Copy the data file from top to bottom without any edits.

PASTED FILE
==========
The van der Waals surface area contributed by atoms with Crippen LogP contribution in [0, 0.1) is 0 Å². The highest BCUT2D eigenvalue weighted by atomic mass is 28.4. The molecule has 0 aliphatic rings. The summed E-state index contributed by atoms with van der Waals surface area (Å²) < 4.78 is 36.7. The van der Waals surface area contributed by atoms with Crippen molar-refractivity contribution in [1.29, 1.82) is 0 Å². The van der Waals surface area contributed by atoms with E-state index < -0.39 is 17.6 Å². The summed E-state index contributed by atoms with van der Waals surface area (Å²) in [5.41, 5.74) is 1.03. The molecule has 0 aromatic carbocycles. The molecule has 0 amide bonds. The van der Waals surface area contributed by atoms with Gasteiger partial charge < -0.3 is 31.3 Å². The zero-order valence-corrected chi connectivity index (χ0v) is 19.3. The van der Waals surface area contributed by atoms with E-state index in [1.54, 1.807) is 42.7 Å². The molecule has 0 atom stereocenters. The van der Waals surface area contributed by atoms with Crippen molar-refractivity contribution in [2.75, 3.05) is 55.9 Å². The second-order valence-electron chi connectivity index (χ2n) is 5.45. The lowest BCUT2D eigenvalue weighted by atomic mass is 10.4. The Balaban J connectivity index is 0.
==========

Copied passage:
The van der Waals surface area contributed by atoms with Crippen LogP contribution in [0, 0.1) is 0 Å². The highest BCUT2D eigenvalue weighted by atomic mass is 28.4. The molecule has 0 aliphatic rings. The summed E-state index contributed by atoms with van der Waals surface area (Å²) < 4.78 is 36.7. The van der Waals surface area contributed by atoms with Crippen molar-refractivity contribution in [1.29, 1.82) is 0 Å². The van der Waals surface area contributed by atoms with E-state index < -0.39 is 17.6 Å². The summed E-state index contributed by atoms with van der Waals surface area (Å²) in [5.41, 5.74) is 1.03. The molecule has 0 aromatic carbocycles. The molecule has 0 amide bonds. The van der Waals surface area contributed by atoms with Gasteiger partial charge < -0.3 is 31.3 Å². The zero-order valence-corrected chi connectivity index (χ0v) is 19.3. The van der Waals surface area contributed by atoms with E-state index in [1.54, 1.807) is 42.7 Å². The molecule has 0 atom stereocenters. The van der Waals surface area contributed by atoms with Crippen molar-refractivity contribution in [2.75, 3.05) is 55.9 Å². The second-order valence-electron chi connectivity index (χ2n) is 5.45. The lowest BCUT2D eigenvalue weighted by atomic mass is 10.4. The Balaban J connectivity index is 0.